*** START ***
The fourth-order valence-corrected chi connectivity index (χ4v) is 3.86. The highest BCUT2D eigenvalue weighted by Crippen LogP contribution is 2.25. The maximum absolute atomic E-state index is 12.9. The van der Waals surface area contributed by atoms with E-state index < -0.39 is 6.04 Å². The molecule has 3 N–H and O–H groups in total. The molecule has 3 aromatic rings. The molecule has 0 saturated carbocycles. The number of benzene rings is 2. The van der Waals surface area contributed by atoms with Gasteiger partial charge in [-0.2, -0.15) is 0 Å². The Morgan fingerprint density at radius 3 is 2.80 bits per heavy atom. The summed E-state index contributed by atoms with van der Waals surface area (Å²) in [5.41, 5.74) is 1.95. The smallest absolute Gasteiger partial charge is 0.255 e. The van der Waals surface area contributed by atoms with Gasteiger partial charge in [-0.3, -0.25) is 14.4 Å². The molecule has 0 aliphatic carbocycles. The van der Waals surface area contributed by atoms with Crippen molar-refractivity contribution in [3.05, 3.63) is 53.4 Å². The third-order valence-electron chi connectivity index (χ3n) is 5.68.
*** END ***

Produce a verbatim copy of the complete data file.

The fourth-order valence-corrected chi connectivity index (χ4v) is 3.86. The highest BCUT2D eigenvalue weighted by Crippen LogP contribution is 2.25. The maximum absolute atomic E-state index is 12.9. The van der Waals surface area contributed by atoms with E-state index < -0.39 is 6.04 Å². The molecule has 3 N–H and O–H groups in total. The molecule has 3 aromatic rings. The molecule has 0 saturated carbocycles. The number of benzene rings is 2. The van der Waals surface area contributed by atoms with Gasteiger partial charge in [-0.2, -0.15) is 0 Å². The Morgan fingerprint density at radius 3 is 2.80 bits per heavy atom. The summed E-state index contributed by atoms with van der Waals surface area (Å²) in [5.41, 5.74) is 1.95. The smallest absolute Gasteiger partial charge is 0.255 e. The van der Waals surface area contributed by atoms with Gasteiger partial charge in [-0.3, -0.25) is 14.4 Å². The molecule has 0 aliphatic carbocycles. The van der Waals surface area contributed by atoms with Crippen molar-refractivity contribution in [3.05, 3.63) is 53.4 Å². The third-order valence-electron chi connectivity index (χ3n) is 5.68.